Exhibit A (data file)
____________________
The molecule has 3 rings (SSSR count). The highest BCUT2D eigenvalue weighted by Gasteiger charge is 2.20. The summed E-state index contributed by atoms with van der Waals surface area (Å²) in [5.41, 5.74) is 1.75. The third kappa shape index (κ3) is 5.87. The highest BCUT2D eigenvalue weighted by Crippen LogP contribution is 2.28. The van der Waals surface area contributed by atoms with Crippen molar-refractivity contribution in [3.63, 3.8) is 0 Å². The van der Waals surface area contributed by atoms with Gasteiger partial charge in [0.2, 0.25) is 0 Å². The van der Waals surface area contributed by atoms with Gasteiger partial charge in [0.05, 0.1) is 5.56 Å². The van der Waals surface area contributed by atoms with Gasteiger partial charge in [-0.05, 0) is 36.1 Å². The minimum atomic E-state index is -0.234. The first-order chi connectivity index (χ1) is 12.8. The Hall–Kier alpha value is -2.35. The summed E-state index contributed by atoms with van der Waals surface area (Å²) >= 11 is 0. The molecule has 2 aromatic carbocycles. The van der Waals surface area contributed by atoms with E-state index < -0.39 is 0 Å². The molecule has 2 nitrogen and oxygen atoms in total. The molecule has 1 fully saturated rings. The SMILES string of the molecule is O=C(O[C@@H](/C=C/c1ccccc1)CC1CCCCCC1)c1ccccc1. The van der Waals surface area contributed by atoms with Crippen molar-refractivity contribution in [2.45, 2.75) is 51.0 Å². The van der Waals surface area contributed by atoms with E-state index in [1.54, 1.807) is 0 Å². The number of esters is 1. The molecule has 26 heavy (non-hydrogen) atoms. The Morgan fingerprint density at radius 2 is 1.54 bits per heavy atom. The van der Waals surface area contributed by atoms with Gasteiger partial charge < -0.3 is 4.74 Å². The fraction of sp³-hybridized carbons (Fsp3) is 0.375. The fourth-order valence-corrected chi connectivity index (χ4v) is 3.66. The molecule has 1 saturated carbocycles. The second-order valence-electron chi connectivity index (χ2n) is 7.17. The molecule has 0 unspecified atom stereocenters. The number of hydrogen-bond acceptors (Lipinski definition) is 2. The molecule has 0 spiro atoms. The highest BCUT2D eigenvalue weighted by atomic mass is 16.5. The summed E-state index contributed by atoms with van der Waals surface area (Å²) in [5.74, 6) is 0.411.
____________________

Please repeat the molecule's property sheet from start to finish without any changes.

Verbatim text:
The molecule has 3 rings (SSSR count). The highest BCUT2D eigenvalue weighted by Gasteiger charge is 2.20. The summed E-state index contributed by atoms with van der Waals surface area (Å²) in [5.41, 5.74) is 1.75. The third kappa shape index (κ3) is 5.87. The highest BCUT2D eigenvalue weighted by Crippen LogP contribution is 2.28. The van der Waals surface area contributed by atoms with Crippen molar-refractivity contribution in [3.63, 3.8) is 0 Å². The van der Waals surface area contributed by atoms with Gasteiger partial charge in [0.2, 0.25) is 0 Å². The van der Waals surface area contributed by atoms with Gasteiger partial charge in [0.05, 0.1) is 5.56 Å². The van der Waals surface area contributed by atoms with Gasteiger partial charge in [-0.05, 0) is 36.1 Å². The minimum atomic E-state index is -0.234. The first-order chi connectivity index (χ1) is 12.8. The Hall–Kier alpha value is -2.35. The summed E-state index contributed by atoms with van der Waals surface area (Å²) >= 11 is 0. The molecule has 2 aromatic carbocycles. The van der Waals surface area contributed by atoms with E-state index < -0.39 is 0 Å². The molecule has 2 nitrogen and oxygen atoms in total. The molecule has 1 fully saturated rings. The SMILES string of the molecule is O=C(O[C@@H](/C=C/c1ccccc1)CC1CCCCCC1)c1ccccc1. The van der Waals surface area contributed by atoms with Crippen molar-refractivity contribution in [2.45, 2.75) is 51.0 Å². The van der Waals surface area contributed by atoms with E-state index in [1.54, 1.807) is 0 Å². The number of esters is 1. The molecule has 26 heavy (non-hydrogen) atoms. The Morgan fingerprint density at radius 2 is 1.54 bits per heavy atom. The van der Waals surface area contributed by atoms with Gasteiger partial charge < -0.3 is 4.74 Å². The fraction of sp³-hybridized carbons (Fsp3) is 0.375. The fourth-order valence-corrected chi connectivity index (χ4v) is 3.66. The molecule has 1 saturated carbocycles. The second-order valence-electron chi connectivity index (χ2n) is 7.17. The molecule has 0 unspecified atom stereocenters. The number of hydrogen-bond acceptors (Lipinski definition) is 2. The molecule has 0 spiro atoms. The highest BCUT2D eigenvalue weighted by atomic mass is 16.5. The summed E-state index contributed by atoms with van der Waals surface area (Å²) in [5.74, 6) is 0.411.